Gertrude Applebaum Remembers the First 1946 Association Conference


SNA's 2017 Annual National Conference (ANC)

The following is the fifteenth in a series of news stories exploring the exciting opportunities and events at ANC.

In 1946, one year after the end of World War II, British Prime Minister Winston Churchill gave his famous “iron curtain” speech warning of Soviet expansion and the United Nations established UNICEF (United Nations International Children's Emergency Fund). Tupperware and the bikini made their debut, and the very first Cannes Film Festival was held premiering,The Best Years of Our Lives and It’s a Wonderful Life. The New York City Ballet was established, Robert Penn Warren won the Pulitzer Prize for writing All the Kings Men and Zip-a-Dee-Doo-Dah rose the charts as number one song in the U.S.

Also in 1946, President Harry Truman signed the Richard B. Russell National School Lunch Act into law, which for the first time through subsidies to schools, low-cost and free lunch meals where provided to qualified students. That milestone, led to the official merger of the National School Cafeteria Association and the Conference of Food Service Directors into the School Food Service Association (or what is today known as SNA!), which took place at a conference held in Chicago.

Hired earlier in February 1946 by the Corpus Christi (Texas) Independent School, for what was then a whopping $2,400 annual salary, a young 25-year-old Gertrude Applebaum boarded a train (which is how they traveled in 1946) and headed to Chicago to attend the joint merger convention, which was billed as “the first really big nationwide, postwar gathering of school foodservice operators.” In a program that included nationally known speakers, educational sessions, exhibits and a field trip to Chicago schools and a “test kitchen,” there Applebaum met profession pioneers such as Mary deGarmo Bryan, Constance Hart and Betsy Curtis.

“When I first heard about this meeting held in Chicago, I thought, what a great opportunity to network with the people in the industry, who I could become friends with and would learn from,” recalled Applebaum, in an exclusive interview she did with School Nutrition magazine, which you can read, in the June/July issue. “I didn’t know anybody. I was very young, determined and gutsy.”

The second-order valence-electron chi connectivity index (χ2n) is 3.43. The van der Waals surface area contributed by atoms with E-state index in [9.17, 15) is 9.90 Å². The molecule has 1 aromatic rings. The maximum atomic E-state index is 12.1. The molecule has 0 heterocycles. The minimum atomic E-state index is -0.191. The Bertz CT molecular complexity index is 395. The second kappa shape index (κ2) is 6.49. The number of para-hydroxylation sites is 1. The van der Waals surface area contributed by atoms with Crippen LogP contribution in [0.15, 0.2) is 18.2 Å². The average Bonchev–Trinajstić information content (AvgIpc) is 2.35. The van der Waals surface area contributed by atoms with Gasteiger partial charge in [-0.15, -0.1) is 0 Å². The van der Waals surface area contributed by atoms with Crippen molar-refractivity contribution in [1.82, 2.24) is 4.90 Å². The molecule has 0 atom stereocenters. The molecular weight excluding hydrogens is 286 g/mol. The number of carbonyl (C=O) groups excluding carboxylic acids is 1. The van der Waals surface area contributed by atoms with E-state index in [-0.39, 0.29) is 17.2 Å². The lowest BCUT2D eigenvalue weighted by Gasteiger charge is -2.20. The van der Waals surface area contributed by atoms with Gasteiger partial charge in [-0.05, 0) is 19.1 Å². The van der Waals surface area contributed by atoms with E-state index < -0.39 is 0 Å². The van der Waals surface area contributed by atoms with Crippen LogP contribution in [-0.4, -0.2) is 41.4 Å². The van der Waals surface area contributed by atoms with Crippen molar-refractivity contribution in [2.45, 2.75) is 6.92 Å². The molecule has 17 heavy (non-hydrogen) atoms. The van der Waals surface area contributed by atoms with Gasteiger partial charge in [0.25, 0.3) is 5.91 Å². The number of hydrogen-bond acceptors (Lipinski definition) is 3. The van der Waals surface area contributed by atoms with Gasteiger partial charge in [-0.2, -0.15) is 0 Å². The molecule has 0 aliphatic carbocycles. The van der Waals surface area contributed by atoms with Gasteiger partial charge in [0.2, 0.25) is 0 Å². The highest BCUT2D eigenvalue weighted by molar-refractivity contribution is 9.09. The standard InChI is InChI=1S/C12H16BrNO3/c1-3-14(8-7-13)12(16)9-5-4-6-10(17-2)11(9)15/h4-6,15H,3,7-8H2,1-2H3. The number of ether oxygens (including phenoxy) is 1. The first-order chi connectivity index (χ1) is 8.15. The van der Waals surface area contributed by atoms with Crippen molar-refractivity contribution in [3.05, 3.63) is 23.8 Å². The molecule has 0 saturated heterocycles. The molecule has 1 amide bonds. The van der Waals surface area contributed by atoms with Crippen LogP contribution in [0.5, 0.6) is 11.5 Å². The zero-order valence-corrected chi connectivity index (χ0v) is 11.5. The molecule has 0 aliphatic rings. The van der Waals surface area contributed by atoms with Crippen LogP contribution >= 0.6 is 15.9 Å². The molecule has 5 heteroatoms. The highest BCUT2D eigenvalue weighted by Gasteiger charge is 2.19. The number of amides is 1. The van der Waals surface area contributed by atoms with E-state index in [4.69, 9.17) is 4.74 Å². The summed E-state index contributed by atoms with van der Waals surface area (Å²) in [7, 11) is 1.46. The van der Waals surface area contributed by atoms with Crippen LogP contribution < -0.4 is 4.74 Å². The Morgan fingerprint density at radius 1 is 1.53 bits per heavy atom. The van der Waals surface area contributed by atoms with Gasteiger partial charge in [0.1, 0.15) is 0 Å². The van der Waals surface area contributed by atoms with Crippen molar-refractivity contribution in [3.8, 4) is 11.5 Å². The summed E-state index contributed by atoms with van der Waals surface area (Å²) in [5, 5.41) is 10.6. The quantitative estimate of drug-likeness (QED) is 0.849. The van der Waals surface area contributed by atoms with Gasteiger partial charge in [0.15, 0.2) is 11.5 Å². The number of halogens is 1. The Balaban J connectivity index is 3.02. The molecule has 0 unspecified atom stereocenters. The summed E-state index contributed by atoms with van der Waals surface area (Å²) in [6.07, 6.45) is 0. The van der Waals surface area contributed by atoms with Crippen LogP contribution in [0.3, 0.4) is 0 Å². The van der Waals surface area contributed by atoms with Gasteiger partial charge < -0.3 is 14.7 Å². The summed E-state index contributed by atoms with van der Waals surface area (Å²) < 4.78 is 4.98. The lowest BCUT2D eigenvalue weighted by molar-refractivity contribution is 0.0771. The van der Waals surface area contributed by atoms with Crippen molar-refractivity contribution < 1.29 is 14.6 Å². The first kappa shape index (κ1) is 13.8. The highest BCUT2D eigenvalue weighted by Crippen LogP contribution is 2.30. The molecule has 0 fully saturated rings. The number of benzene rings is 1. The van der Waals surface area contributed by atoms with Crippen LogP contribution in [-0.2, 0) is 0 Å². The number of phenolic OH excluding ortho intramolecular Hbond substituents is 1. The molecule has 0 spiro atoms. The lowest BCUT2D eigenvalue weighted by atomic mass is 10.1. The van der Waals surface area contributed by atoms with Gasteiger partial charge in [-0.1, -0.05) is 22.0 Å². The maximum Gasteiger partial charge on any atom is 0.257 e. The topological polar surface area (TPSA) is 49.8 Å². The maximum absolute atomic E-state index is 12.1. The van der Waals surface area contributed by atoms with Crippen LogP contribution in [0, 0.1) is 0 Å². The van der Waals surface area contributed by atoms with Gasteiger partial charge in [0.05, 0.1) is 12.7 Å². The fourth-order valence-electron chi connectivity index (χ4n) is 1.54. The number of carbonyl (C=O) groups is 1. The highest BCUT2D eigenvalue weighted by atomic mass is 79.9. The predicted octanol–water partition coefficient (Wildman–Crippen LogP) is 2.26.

“I can still visualize it,” she reflected. “It was a great meeting; it took place at the elegant Sherman House Hotel and Frank Washam, who was the director of Chicago Public Schools chaired the meeting.

“What was interesting is, they talked about the same kinds of things that we talk about today but maybe in a different way. They talked about menus, recipes, training, equipment and sanitation but not finance, legislation or technology, that came later. Yes, there were displays and exhibits, but to my recollection, the entire program took place in the main ballroom of the hotel.”

Applebaum says much has changed with SNA’s Annual National Conference (ANC) since that first meeting in1946, which she says, had about 200 people in attendance.

Oh, conferences have changed dramatically,” says Applebaum, who has attended 55 of the past 70. “Obviously, the size and the scope and the exhibits is larger and the introduction of processed food in the 1950’s changed a lot of the food exhibits. Conferences today are showcasing more sophisticated and technological equipment but when you boil it down, the education sessions are still relative to what is happening in the schools. And there is always training, menu planning, equipment and sanitation in one form or another.

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“Looking back, we used to have these beautiful banquets, which they don’t have anymore. And in the past, every conference had a branded theme.”

One of her more memorable themes she recalled was when the conference was held in New Orleans, Louisiana in 1973.

“Our theme that year was Mardi Gras,” remembers Applebaum, who later served as SNA president in 1981-82. “And everything we did at that conference was based on something to do with Mardi Gras.”

Does that mean you did a lot of partying? “You bet!”

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